Much of the current work on leadership – in both the general leadership literature as well as in specialist project management literature – stresses the importance of so-called `transformational leadership'  and . Transformational leadership is a concept that has come to prominence in the last two decades, and is also associated with terms such as `visionary' and `charismatic' leadership, e.g.  and . Collectively, Bryman  labelled these `new leadership styles' to distinguish them from other prominent models of leadership that emphasise leader characteristics, leaders behaviours or a contingency perspective (see for example  for an overview of the literature). Transformational leadership is associated with strong personal identification with the leader, the creation of a shared vision of the future, and a relationship between leaders and followers based on far more than just the simple exchange of rewards for compliance. Transformational leaders define the need for change, create new visions, mobilise commitment to these visions and transform individual followers and even organisations  and . The ability of the leader to articulate an attractive vision of a possible future is a core element of transformational leadership . Such leaders display charisma and self-confidence. While a leader's charisma may attract subordinates to a vision or mission, providing individualised consideration and support is also needed to gain desired results and helps individual subordinates achieve their fullest potential. Individualised consideration implies treating each individual as valuable and unique, and aiming to aid his or her personal development. It is in part coaching and mentoring provides for continuous feedback and links the individual's current needs to the organisation's mission. Finally, intellectual stimulation is also part of the transformational leadership style. An intellectually stimulating leader provides subordinates with a flow of challenging new ideas to stimulate rethinking of old ways of doing things , ,  and . Transformational leadership is often contrasted with transactional leadership. Transactional leadership is based on (a series of) exchanges between leader and follower. Followers receive certain valued outcomes (e.g. wages, prestige) when they act according to the leader's wishes  and . Transformational leadership goes beyond the cost-benefit exchange of transactional leadership by motivating and inspiring followers to perform beyond expectations . As Hater and Bass  point out, contrasting transactional and transformational leadership does not mean the models are unrelated. Burns  thought of the two types of leadership as being at opposite ends of a continuum. However, here we follow Bass , who views transformational and transactional leadership as separate dimensions. This viewpoint implies that leaders could show both transactional and transformational behaviors. Bass argues that transformational leadership builds on transactional leadership but not vice versa. Transformational leaders (when compared to transactional leaders) were shown to have subordinates who report greater satisfaction, motivation and commitment, and who more often exert extra effort. Transformational leadership is also associated with higher levels of trust in the leader on the part of subordinates, which in turn leads them to show more so-called “organisational citizenship behaviours”  and . In sum, leaders with a transformational style are seen as more effective by subordinates and superiors and tend to have higher performing units and businesses  and . The aforementioned findings were mostly obtained in non-project-based organisations. The question we ask here is whether this style of leadership is also relevant to the project-based context. The issue of how to lead employees in project-based firms is one that attracts considerable attention in the specialist project management literature ,  and . Leading commentators have recently begun to suggest that transformational leadership may be of particular interest in the project-based context. They stress for example the growing importance of emotional and motivational aspects of the role of project managers, and the necessity for project managers to develop faith in and commitment to a larger moral purpose in their role as chief executive officers in temporary organisations . Project managers are conceived of as leading “a diverse set of people despite having little direct control over most of them” [16, p. 467], and transformational leadership resonates with the leadership demands of project-based organising in emphasising the visionary, inspirational role of leaders . Because project managers are conceived of as leading “groups of talented people in an environment of collaborative bureaucracy” [17, p. 72-2] the emphasis has shifted from control and compliance to identification, loyalty and commitment. Such processes are central to transformational leadership. Thus, transformational leadership is a style of leading that may suit the project context well. Although it is widely accepted that “projects are becoming increasingly complex, requiring multi-disciplinary teams comprising of specialists and consultants from different organisations” [19, p. 71-1], not all project teams are the same. There are different forms of project-based working and these have varying consequences for leader behaviour and effectiveness. Different types of project organisation are used to organise the labour process. Although there are different typologies to describe these, the results are generally quite similar  and . Drawing on the work of Turner  these include for example the functional hierarchy, the co-ordinated matrix, the balanced matrix, the secondment matrix and the project hierarchy. The choice of which form to use depends on several factors including one of which is of particular relevance to us in this paper – the question of where to locate project resources. There are two extremes that we can discuss to draw out important theoretical issues – (1) resources can be either isolated from normal operations being placed in a task force, or else (2) integrated with operations by working on a project from their normal place of work . In cases where it is decided to isolate the resources, project members are released full-time from their nominal organisational homes, for example the function or department with whom they generally work, and placed in a separate project location. Cleland and Ireland  describe a `pure project organisation' as one in which the project manager has complete line authority over the project personnel such that project participants work directly for the project manager. Turner  describes this form as `project hierarchy'. Project team members may work on `isolated' projects in the company with whom they are employed (often in a project room laid aside for the duration of the project) or at another location (for example offsite at a client company). In both cases, the relationship between the project member and their traditional leader – for example their line manager – is altered. The line manager may have less impact on the behaviour or performance of the project team member because the two are isolated from each other for the duration of the project. In this case, contact can be maintained through planned social events or chance meetings, but the day-to-day contact is likely to be reduced. For the duration of the project, the line manager is also less able to influence the learning events or career development of the project team member, and has fewer opportunities to assess the person's progress and performance except at a distance. The relationship between the project team member and the project manager as leader is likely to be different from the traditional leader–follower relationship in a functional hierarchy. Although the project manager is responsible for the day-to-day work of the team members – often for long periods of time – he or she often has an unclear clear role to play in the overall development, career plans and longer-term goals of the project team member. As stated, helping subordinates develop to their fullest potential is an integral part of transformational leadership. This role may be harder to play for project managers than for line managers in a traditional functional hierarchy. The decisions and issues regarding development and careers – of crucial importance to team members – often remain the formal responsibility of the functional or line manager. This becomes problematic, however, when projects last for long periods of time. A situation can arise where the project manager has most insight into the performance of the project worker, and perhaps the best insight into the kind of developmental experiences that might benefit the worker, but no formal authority to influence these kinds of issues. Allowing the project manager to provide leadership at this level is one way to resolve this difficulty. However, this can meet with resistance from the line manager or be hampered by the rules and regulations set by the organisation for for example conducting performance appraisals or succession planning. Added to this, in the heat of the project much can be gleaned from a project members performance in terms of their potential, but when projects are disbanded and people allocated to new projects with pressing deadlines, these issues tend to lose urgency and the communication needed between project leaders and line managers does not always take place. Significant learning opportunities – for both individual project members and for organisations in general – can be lost as projects disband and members go their separate ways . Perhaps signalling the difficulties project team members experience in managing the interface between project working and traditional structures of career management, a study of career development in the film industry by Jones and DeFillippi  highlights the transitory nature of projects and necessity for project team members to be proactive in managing their own careers and developing their own vision of career development as opposed to relying on other parties. As support for career development and progress are widely associated with the leadership role, this may suggest that leadership is less important to project-based personnel than to personnel in more traditional organisational relationships, a consequence of project-based working we might expect to intensify for project members working across multiple projects and thus under various project leaders . All of this suggests the necessity for closer scrutiny of the idea that transformational leadership is an appropriate and effective leadership style for managers in project-based organisations. Keegan and Turner  identified several other features of project-based working of potential relevance to leader–follower interactions beyond the ambiguous role of project managers in influencing rewards and career progress of project team members. They also mention shifting and unstable collegial and managerial relations and low levels of belongingness reported by respondents working in projects. While commenting on the positive effects of project working including flexibility, co-operation with colleagues from other functions and departments, and the opportunity to work closely with clients, respondents also articulated a less desirable side of (multiple) project working associated with feelings of disconnection, low levels of social integration, and lack of clarity regarding the role of (project) leaders in giving direction, creating career development paths and managing the learning processes taking place across multiple projects and differing time frames. These aspects of project-based working were described as `stressful' and frequently associated with the removal of artefacts that serve to create stability of a sense of having a `home' such as one's own desk, post-box, computer facilities or simply somewhere to hang one's hat. Keegan and Turner  coined the term `no-home syndrome' to summarise these features. Older research had already pointed to the stressful and ambiguous facets of working in an environment characterised by low levels of formal structure and reporting relationships and correspondingly high levels of technological change or competitive pressure creating the necessity for flexibility in orientation to clients and the market, see for example ,  and . Burns and Stalker  for example theorised that although strict formal hierarchies associated with `mechanistic' management forms or `machine bureaucracies'  are often depicted as undesirable places to work, more attention should be given to the potentially negative aspects of so-called `organically managed organisations' including stress and uncertainty arising from the necessity to constantly exercise high levels of discretion and autonomy while working in a fast-moving, uncertain and temporary organisational environment. Alvesson  and  has conducted several studies on leadership in knowledge intensive firms and describes for example the disintegrative tendencies of this kind of work deriving from frequent changes of project assignment and shifting, unstable relationships between those working on projects and the people who (nominally) lead those projects. The disintegrative tendencies described by Alvesson  can be explained by that fact that the assumption that employees and their managers/leaders share the same work location does not hold true in many forms of project-based work arrangement. Location and payment are the defining features of traditional Western conceptions of work . Hiltrop  suggests that organisational complexity and ambiguity is growing all the time as a consequence of external pressures, and that – `many people experience a sense of restlessness inside themselves with relation to their employers' [32, p. 70]. Modern organising conditions, in general, and project-based organising, in particular, may undermine strong identification between leaders and followers that is a core aspect of transformational leadership. The identification and trust-building processes involved in transformational leadership may thus be less likely to occur or less easy to achieve in such temporary, shifting relationships. To summarise, notwithstanding the positive results attributed to transformational leaders, and the apparent affinity between this leadership style and the challenges of leading in project-based work arrangements, we must bear in mind that research on the effects of transformational leadership has largely been conducted in traditional hierarchical arrangements. While the literature would suggest that transformational leadership could be highly relevant to and valuable for project-based firms, there is a dearth of empirical studies to confirm this and there is also reason to suggest that the effect of transformational leaders might be weakened by features inherent to project-based working, including the participation of personnel in multiple projects reporting to different project leaders. The aim of the present paper is to contribute to knowledge in this area by reporting the findings of a study on transformational leadership and its correlates, comparing project and line managers. To address whether transformational leadership styles in project-based contexts seem to produce the kinds of positive outcomes found in traditional line contexts, we examine whether perceptions of the leadership styles of project and line managers differ and whether the correlations between leadership and employee's motivation, stress and commitment are equally strong for employees reporting to both types of leaders. As stated, in previous research done in non-project-based contexts, employees' affective commitment to the organisation and their motivation (e.g. in terms of the effort they are willing to extend) were found to be positively related to transformational leadership, e.g. . We extend previous research by addressing these relationships in a project context. We also assess the relationship between this type of leadership and perceived stressfulness of the job in the project context. Previous research in non-project-based contexts has shown negative relationships between transformational leader behaviour and stress, e.g. . Based on the above we expect: Hypothesis 1. Project managers' leadership style is on average perceived as less transformational than that of managers of functional departments. Hypothesis 2a. Transformational leadership style is positively related to employee motivation and employee commitment and negatively to employees perceived stressfulness of the job. Hypothesis 2b. The relationships between leadership style, commitment, motivation and stress (see Hypothesis 2a) are weaker in project teams than in functional departments.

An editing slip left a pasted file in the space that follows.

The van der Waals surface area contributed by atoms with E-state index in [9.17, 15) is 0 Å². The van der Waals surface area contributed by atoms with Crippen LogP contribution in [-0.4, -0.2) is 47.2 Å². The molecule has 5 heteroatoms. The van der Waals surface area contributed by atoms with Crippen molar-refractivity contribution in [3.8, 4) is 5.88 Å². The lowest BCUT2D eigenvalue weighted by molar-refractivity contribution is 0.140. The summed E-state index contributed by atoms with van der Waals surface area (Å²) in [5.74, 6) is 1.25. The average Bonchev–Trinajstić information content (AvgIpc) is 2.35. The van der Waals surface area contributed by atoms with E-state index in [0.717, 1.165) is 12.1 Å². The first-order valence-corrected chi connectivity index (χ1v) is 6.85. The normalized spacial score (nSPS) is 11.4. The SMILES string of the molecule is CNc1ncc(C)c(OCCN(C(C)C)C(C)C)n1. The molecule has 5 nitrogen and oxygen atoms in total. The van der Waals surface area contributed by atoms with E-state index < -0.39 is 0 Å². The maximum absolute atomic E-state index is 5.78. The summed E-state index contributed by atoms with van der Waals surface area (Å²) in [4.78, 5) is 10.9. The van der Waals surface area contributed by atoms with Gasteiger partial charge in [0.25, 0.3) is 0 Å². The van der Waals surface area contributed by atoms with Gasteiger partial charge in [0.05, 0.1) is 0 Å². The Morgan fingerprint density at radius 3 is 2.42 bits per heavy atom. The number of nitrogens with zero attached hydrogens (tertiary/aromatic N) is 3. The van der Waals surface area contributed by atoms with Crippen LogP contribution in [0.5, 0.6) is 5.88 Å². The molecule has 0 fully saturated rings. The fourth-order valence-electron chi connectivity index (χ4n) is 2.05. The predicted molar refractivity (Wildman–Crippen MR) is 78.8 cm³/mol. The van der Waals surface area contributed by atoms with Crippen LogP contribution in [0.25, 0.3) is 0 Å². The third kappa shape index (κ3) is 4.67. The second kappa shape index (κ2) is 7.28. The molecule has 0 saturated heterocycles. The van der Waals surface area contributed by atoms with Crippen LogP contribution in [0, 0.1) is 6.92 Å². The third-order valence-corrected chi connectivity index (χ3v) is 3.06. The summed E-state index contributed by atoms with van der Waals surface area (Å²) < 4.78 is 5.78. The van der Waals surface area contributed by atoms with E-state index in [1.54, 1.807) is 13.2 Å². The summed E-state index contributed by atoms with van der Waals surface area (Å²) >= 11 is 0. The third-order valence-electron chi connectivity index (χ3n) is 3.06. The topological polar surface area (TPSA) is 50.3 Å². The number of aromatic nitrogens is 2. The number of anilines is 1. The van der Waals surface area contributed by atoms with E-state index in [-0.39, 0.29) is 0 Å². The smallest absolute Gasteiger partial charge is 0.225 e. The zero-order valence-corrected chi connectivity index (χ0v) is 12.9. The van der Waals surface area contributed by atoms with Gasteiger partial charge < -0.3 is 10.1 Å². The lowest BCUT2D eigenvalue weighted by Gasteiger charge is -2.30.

نتیجه گیری انگلیسی
The aim of the current study was to extend previous research on the positive impact of transformational leadership on employee motivation and commitment by testing whether these relationships also hold when leadership is a temporary arrangement rather than a permanent one. The project workers involved in our study did similar work as the line workers. However, all of the project workers simultaneously reported to multiple project leaders and to all for limited periods of time. The line workers all reported to only one manager at a time, for an unlimited period of time. We compared perceived leadership and its relationship with motivation, commitment and stress in the project teams with that in the line teams. We did not find mean differences between the groups on any of the variables. Thus, on average, subordinates of the project managers in our sample do not perceive their leadership style as less transformational. However, we did find that transformational leadership correlates positively with commitment and motivation in the line teams, but that there is no significant link between transformational leadership and commitment in the project teams. We also looked at the relationship between this kind of leadership and stress, an outcome that is not considered as often in the literature on transformational leadership. The few available studies suggest a negative relationship between transformational leadership and stress and stress research in general has also pointed to the potentially beneficial role of social support from the supervisor or manager, e.g. . Here, we find a strong relationship with one leadership variable (individualised consideration), but only for employees who have the more permanent working relationships with their boss. Thus, while line manager's individualised consideration appears to provide a buffer to employees in terms of stress, project manager's leadership style may be less related to stress outcomes for their personnel. This might suggest that employees reporting to project managers may not seek their social support from their project managers to the same extent.